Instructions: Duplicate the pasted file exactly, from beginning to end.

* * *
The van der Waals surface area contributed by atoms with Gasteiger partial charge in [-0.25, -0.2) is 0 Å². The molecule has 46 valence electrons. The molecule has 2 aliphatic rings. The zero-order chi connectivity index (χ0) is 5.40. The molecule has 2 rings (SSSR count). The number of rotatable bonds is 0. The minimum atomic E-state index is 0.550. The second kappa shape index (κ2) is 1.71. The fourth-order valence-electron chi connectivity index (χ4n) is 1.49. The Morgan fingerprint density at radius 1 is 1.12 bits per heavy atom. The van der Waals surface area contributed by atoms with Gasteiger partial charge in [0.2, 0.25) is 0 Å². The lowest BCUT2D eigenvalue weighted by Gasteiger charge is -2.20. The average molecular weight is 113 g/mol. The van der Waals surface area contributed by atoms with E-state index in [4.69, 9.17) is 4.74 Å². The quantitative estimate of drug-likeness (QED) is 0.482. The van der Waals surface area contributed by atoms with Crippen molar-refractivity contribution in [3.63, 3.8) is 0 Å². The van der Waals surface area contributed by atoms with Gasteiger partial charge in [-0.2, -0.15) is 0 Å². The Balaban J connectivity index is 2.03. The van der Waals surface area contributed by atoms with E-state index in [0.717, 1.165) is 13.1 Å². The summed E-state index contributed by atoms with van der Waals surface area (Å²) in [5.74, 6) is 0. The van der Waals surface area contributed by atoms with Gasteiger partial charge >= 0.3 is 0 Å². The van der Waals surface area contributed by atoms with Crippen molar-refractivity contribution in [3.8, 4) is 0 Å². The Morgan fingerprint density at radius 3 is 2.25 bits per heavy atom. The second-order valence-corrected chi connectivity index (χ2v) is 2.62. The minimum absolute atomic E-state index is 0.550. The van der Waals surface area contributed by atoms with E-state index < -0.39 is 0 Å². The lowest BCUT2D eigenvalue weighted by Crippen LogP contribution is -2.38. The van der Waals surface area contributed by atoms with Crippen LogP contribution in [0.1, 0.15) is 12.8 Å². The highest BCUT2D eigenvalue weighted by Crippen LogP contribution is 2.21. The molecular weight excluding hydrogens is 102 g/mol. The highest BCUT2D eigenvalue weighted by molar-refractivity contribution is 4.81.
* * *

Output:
The van der Waals surface area contributed by atoms with Gasteiger partial charge in [-0.25, -0.2) is 0 Å². The molecule has 46 valence electrons. The molecule has 2 aliphatic rings. The zero-order chi connectivity index (χ0) is 5.40. The molecule has 2 rings (SSSR count). The number of rotatable bonds is 0. The minimum atomic E-state index is 0.550. The second kappa shape index (κ2) is 1.71. The fourth-order valence-electron chi connectivity index (χ4n) is 1.49. The Morgan fingerprint density at radius 1 is 1.12 bits per heavy atom. The van der Waals surface area contributed by atoms with Gasteiger partial charge in [0.2, 0.25) is 0 Å². The lowest BCUT2D eigenvalue weighted by Gasteiger charge is -2.20. The average molecular weight is 113 g/mol. The van der Waals surface area contributed by atoms with E-state index in [4.69, 9.17) is 4.74 Å². The quantitative estimate of drug-likeness (QED) is 0.482. The van der Waals surface area contributed by atoms with Crippen molar-refractivity contribution in [3.63, 3.8) is 0 Å². The van der Waals surface area contributed by atoms with Gasteiger partial charge in [-0.2, -0.15) is 0 Å². The Balaban J connectivity index is 2.03. The van der Waals surface area contributed by atoms with E-state index in [0.717, 1.165) is 13.1 Å². The summed E-state index contributed by atoms with van der Waals surface area (Å²) in [5.74, 6) is 0. The van der Waals surface area contributed by atoms with Gasteiger partial charge >= 0.3 is 0 Å². The van der Waals surface area contributed by atoms with Crippen molar-refractivity contribution in [3.8, 4) is 0 Å². The Morgan fingerprint density at radius 3 is 2.25 bits per heavy atom. The second-order valence-corrected chi connectivity index (χ2v) is 2.62. The minimum absolute atomic E-state index is 0.550. The van der Waals surface area contributed by atoms with E-state index < -0.39 is 0 Å². The lowest BCUT2D eigenvalue weighted by Crippen LogP contribution is -2.38. The van der Waals surface area contributed by atoms with Crippen LogP contribution in [0.1, 0.15) is 12.8 Å². The highest BCUT2D eigenvalue weighted by Crippen LogP contribution is 2.21. The molecular weight excluding hydrogens is 102 g/mol. The highest BCUT2D eigenvalue weighted by molar-refractivity contribution is 4.81.